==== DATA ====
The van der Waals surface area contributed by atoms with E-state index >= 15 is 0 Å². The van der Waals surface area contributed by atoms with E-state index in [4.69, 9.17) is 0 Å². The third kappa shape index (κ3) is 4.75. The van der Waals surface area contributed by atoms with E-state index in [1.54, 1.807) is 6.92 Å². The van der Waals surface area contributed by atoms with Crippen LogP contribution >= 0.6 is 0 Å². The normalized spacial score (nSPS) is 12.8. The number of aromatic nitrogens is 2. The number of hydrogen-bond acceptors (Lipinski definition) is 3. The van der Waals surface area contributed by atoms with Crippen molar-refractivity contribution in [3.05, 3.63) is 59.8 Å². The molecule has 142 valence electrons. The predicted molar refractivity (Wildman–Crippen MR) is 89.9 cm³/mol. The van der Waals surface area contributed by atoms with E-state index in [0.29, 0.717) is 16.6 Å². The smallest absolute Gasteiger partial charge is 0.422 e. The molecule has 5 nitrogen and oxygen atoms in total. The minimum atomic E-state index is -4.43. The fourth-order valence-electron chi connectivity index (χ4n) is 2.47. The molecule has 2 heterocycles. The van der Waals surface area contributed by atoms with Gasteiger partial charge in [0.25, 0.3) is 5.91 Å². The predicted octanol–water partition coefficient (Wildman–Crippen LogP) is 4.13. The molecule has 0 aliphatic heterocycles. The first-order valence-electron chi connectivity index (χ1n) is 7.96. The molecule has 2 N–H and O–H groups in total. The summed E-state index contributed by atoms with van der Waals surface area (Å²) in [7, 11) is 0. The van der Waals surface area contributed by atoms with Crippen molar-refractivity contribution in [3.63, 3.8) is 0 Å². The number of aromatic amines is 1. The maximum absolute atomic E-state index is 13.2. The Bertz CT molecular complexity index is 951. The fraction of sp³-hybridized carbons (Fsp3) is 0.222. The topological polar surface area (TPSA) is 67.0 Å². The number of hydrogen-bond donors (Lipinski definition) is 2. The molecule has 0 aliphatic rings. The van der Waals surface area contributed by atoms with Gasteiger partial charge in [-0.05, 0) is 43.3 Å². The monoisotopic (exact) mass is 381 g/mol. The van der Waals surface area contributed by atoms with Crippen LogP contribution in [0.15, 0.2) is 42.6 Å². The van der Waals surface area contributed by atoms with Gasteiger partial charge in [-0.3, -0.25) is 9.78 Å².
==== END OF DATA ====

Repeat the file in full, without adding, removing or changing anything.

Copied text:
The van der Waals surface area contributed by atoms with E-state index >= 15 is 0 Å². The van der Waals surface area contributed by atoms with E-state index in [4.69, 9.17) is 0 Å². The third kappa shape index (κ3) is 4.75. The van der Waals surface area contributed by atoms with E-state index in [1.54, 1.807) is 6.92 Å². The van der Waals surface area contributed by atoms with Crippen LogP contribution >= 0.6 is 0 Å². The normalized spacial score (nSPS) is 12.8. The number of aromatic nitrogens is 2. The number of hydrogen-bond acceptors (Lipinski definition) is 3. The van der Waals surface area contributed by atoms with Crippen molar-refractivity contribution in [3.05, 3.63) is 59.8 Å². The molecule has 142 valence electrons. The predicted molar refractivity (Wildman–Crippen MR) is 89.9 cm³/mol. The van der Waals surface area contributed by atoms with E-state index in [0.29, 0.717) is 16.6 Å². The smallest absolute Gasteiger partial charge is 0.422 e. The molecule has 5 nitrogen and oxygen atoms in total. The minimum atomic E-state index is -4.43. The fourth-order valence-electron chi connectivity index (χ4n) is 2.47. The molecule has 2 heterocycles. The van der Waals surface area contributed by atoms with Gasteiger partial charge in [0.25, 0.3) is 5.91 Å². The predicted octanol–water partition coefficient (Wildman–Crippen LogP) is 4.13. The molecule has 0 aliphatic heterocycles. The first-order valence-electron chi connectivity index (χ1n) is 7.96. The molecule has 2 N–H and O–H groups in total. The summed E-state index contributed by atoms with van der Waals surface area (Å²) in [7, 11) is 0. The van der Waals surface area contributed by atoms with Crippen molar-refractivity contribution in [3.63, 3.8) is 0 Å². The number of aromatic amines is 1. The maximum absolute atomic E-state index is 13.2. The Bertz CT molecular complexity index is 951. The fraction of sp³-hybridized carbons (Fsp3) is 0.222. The topological polar surface area (TPSA) is 67.0 Å². The number of hydrogen-bond donors (Lipinski definition) is 2. The molecule has 0 aliphatic rings. The van der Waals surface area contributed by atoms with Gasteiger partial charge in [-0.05, 0) is 43.3 Å². The monoisotopic (exact) mass is 381 g/mol. The van der Waals surface area contributed by atoms with Crippen LogP contribution in [0.15, 0.2) is 42.6 Å². The van der Waals surface area contributed by atoms with Gasteiger partial charge in [-0.3, -0.25) is 9.78 Å².